The U.S. will approve TransCanada Corp.’s proposed Keystone XL pipeline project if it’s judged on its merits, Canadian Natural Resource Minister Joe Oliver said.
Oliver, speaking to reporters in Vancouver, said “if the facts and the science are taken into consideration, I’m comfortable that it will be approved.”
President Barack Obama, in remarks yesterday about carbon emissions, didn’t indicate whether he favored approval. A draft State Department analysis, released March 1, said that the pipeline would have minimal impact on climate change because the oil sands would be mined and developed with or without Keystone XL.
“The economic arguments are very strong in terms of national security, jobs, economic growth and revenue on both sides of the border,” Oliver said about Keystone. “For the U.S., the opportunity to displace oil from less reliable, less friendly sources, where there isn’t a level of disclosure or environmental protection, and move to purchasing oil from a friend, an ally, an environmentally responsible and reliable source of crude oil, is a real advantage.”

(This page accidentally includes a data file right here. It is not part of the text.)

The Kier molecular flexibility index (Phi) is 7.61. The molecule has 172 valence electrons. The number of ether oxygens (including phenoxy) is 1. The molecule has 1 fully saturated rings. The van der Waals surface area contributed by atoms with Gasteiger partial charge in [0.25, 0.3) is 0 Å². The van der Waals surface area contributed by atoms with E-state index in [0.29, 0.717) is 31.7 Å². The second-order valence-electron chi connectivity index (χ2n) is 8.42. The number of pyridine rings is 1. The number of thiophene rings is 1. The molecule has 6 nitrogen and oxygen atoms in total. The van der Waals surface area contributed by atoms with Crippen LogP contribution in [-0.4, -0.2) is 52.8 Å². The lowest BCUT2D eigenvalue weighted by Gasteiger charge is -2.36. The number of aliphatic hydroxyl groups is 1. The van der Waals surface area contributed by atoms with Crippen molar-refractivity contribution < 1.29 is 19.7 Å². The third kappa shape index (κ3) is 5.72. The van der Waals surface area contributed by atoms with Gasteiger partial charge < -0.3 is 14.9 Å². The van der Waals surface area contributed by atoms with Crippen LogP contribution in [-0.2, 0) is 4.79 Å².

Oliver reiterated diversifying trade away from the U.S., which consumes about three quarters of Canada’s exports, is a national priority that goes beyond Keystone.
“The strategic issue of market diversification is a critical one for the country, and Keystone XL by itself cannot possibly solve that whole problem,” the minister said.
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